- Format: Kindle Edition
- File Size: 567 KB
- Print Length: 160 pages
- Publisher: Gateway (25 July 2013)
- Sold by: Amazon Media EU S.à r.l.
- Language: English
- ASIN: B00DS9COM2
- Text-to-Speech: Enabled
- Word Wise: Enabled
- Average Customer Review: 2 customer reviews
- Amazon Bestsellers Rank: #1,338,346 Paid in Kindle Store (See Top 100 Paid in Kindle Store)
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Night of Light Kindle Edition
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The plot: John Carmody is a wife-murdering psychopath who travels to the planet of Dante’s Joy to kill the local god, who is reborn every seven years either in good (Yess) or evil (Algul) – but mortal – guise. Carmody undergoes a religious and psychical transformation during the “Night of Light” and helps father the new Yess. He returns 27 years later, now as a Roman Catholic priest, to try and dissuade his grown-up son Yess from forcing the entire population of Dante’s Joy to undergo the Night of Light, which will probably kill most of them, prior to sending the survivors out to convert the rest of the inhabited galaxy to his faith.
And that’s about it. There are a few nicely surreal bits, some clumsy jabs at religious intolerance, not really very much to hold the attention. Explosions generally substitute for narrative structure. If you’re unfamiliar with Farmer’s work, you would be better advised to start with one of the above-named series. If you are familiar but haven’t read this one yet, well, you won’t be missing a whole awful lot of you skip it.
Most helpful customer reviews on Amazon.com
The first half of this book is excellent horror sci-fi. Very, very graphic and thought provoking. I loved it. The second half seems like the author put the book down for 10 years and came back to finish it and forgot what his 'point' was. This book has no ending. It was alright, I wish he would have kept Carmody going as he did in the first half, the second 'religious' half of the book was horrible. I ended up reading this because this is the book Jimi Hendrix borrowed the phrase 'Purple Haze' from, so there's that.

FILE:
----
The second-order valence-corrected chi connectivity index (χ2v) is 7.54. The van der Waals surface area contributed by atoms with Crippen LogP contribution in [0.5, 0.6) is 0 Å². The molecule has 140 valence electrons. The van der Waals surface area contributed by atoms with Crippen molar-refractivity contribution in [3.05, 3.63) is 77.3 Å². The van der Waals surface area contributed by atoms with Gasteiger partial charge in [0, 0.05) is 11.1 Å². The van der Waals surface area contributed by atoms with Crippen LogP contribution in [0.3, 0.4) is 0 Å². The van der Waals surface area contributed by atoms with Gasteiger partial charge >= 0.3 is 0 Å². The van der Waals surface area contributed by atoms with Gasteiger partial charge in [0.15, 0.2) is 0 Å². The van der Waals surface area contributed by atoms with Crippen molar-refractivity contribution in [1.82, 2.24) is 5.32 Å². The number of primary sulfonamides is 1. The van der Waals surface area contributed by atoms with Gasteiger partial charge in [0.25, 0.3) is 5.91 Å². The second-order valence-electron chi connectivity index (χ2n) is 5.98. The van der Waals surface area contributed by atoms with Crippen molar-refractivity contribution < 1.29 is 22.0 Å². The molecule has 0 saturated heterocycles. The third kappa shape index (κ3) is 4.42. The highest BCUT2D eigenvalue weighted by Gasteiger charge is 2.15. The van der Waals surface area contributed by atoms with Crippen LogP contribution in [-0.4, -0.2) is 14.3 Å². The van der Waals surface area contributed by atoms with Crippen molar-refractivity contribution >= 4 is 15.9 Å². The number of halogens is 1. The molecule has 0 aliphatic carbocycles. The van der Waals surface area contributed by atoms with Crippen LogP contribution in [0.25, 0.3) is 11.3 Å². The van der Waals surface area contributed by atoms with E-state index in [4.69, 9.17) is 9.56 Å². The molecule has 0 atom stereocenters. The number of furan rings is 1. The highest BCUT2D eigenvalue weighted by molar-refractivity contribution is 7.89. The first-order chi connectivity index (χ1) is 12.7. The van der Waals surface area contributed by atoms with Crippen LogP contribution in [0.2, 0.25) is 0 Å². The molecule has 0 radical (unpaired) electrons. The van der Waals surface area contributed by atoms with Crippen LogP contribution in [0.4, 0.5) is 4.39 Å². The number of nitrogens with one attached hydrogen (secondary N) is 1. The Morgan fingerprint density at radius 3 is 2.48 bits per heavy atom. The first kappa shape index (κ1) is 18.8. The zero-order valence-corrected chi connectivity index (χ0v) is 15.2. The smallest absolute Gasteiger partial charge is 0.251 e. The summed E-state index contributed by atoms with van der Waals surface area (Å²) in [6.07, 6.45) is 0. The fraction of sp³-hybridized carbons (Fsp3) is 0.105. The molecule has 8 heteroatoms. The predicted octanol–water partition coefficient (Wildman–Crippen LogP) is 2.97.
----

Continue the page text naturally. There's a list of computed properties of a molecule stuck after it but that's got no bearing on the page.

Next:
Yes, six mentions of 'purplish haze,' 'violet light,' 'purple mist,' and the rest of the story is sex, murder, and religion!
Read about 30 some pages, and tossed it in the garbage.
But it did feel, all the way through, that we were really being told the main character's story more as observers, than really getting into his mind and emotions. When his thoughts and emotions were touched on, they were described rather than demonstrated. So it kept feeling, to me, like the description of the plot of a story, rather than the living unfolding of the story.
With all that said, it was still a very good plot outline. The world and the religion Farmer created were fascinating. (That was one reason I was disappointed that we didn't really get deeply into it, but were kept at arms' length.) I was rather disconcerted by the abrupt ending, but after a while I thought, "Oh, I get it." It leaves a very important question wide open, and that's thoroughly appropriate, since it's not a question that can really be answered.
So it's an okay book. I just feel like it could have been better written. Which of course will be blasphemy to Farmer fans! But this book definitely felt typical of a fault I sometimes find in "earlier SF:" that the ideas are so interesting that the actual writing gets a pass, and doesn't have to be tht good.